Raising a Child With Autism and Balancing a Career Isn't Easy: Special Needs Living

working motherEvery week, guest blogger Katie Olson (aurorabunny), mom to 3-year-old Brody, shares the ongoing struggles and triumphs that often come with parenting a child with special needs.

Today, Katie gives her take on a new study that blames employers of moms of kids with autism for making it difficult for them to succeed in the workplace.

Those of you who have a child with autism may be thinking, This is news? But a new study has confirmed what many of us already know: Working mothers of children with autism suffer in the workplace.


Researchers at Washington State University Vancouver found that more than half of the moms they surveyed said they worked fewer hours in order to care for an autistic child. Three out of five had turned down jobs because of their family responsibilities. And 25 percent reported turning down promotions -- and taking leaves of absence -- in order to care for an autistic child.

Dana Baker, the lead author of the study, reprimands employers for not being more understanding, and though this may be an odd stance coming from the mother of a child with autism -- I'm not entirely sure I agree with her.

First, I think employers are not understanding enough of PARENTS, period. Be it mothers or single fathers -- most companies like to blab about how "family-oriented" their corporations are, yet act like you're calling in with a hangover when you tell them you won't be in because you have an ill child. 

That said, I'm not exactly sure what employers could do to make things more accommodating for those of us who have children with special needs. While it would be wonderful to have the privilege of working for a company that allows a little extra time off to parents of children with special needs (especially when those special needs cause physical illnesses, which autism often does) or a company that would be open to a flexible schedule -- I wouldn't expect it. 

The bottom line is that working while you have a child with autism is TOUGH, period. My husband and I pretty much figured out early on that one of us would be staying home, depending on who could earn the most money. Having a non-verbal child, I'm not okay with the idea of any type of daycare right now and neither is my husband. And while I thought that running my own business and being my own boss would give me a great edge in flexibility compared to working for someone else (it does to an extent), there are plenty of days where autism-related problems arise and there's nothing I can do about them.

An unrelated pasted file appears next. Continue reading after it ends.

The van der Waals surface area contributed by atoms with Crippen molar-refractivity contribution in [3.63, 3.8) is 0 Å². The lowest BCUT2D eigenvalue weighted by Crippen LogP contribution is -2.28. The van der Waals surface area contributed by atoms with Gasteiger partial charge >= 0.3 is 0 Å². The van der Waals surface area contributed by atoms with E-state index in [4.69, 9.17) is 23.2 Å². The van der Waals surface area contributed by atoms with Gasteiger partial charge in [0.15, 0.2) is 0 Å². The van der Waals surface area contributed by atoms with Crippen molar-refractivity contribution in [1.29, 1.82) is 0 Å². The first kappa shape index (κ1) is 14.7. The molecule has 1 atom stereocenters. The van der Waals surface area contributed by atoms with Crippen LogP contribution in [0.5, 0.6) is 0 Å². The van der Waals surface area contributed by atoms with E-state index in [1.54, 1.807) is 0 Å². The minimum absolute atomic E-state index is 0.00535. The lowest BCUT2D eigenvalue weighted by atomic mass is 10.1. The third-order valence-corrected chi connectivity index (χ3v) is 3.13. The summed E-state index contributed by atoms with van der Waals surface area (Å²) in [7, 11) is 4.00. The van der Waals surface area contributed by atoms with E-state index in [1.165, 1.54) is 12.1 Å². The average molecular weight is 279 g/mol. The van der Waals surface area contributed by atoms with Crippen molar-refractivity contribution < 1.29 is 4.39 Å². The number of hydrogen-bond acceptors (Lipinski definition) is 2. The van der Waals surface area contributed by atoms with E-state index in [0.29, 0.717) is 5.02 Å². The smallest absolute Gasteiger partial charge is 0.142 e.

I can't very well call in sick to myself because there are deadlines to meet and money we can't afford to miss out on. This has taught me that those same deadlines and financial opportunities extend out from the smallest businesses to the largest corporations, and some employers may literally only be able to afford being forgiving up to a certain point. Don't get me wrong, employers who actually stand behind their "your family comes first" spiel rock.

When you have a child with special needs, some things just are what they are, and that often means things are tougher. I also have to say that I think this situation is temporary. Current statistics say that 1 in 150 children (as many as 1 in 70 boys) are being diagnosed with autism, so 30 years from now, the workforce may very well be governed and staffed by individuals who are autistic themselves.

So while taking a few hours off because a routine got disrupted and someone had a core meltdown may seem far-fetched to your boss right now, I could see it being a completely legit reason to be late in the not so distant future.

Do you think moms of kids with autism have it harder in the workplace than other moms? Should employers give them special consideration?


Image via michaeljung/shutterstock

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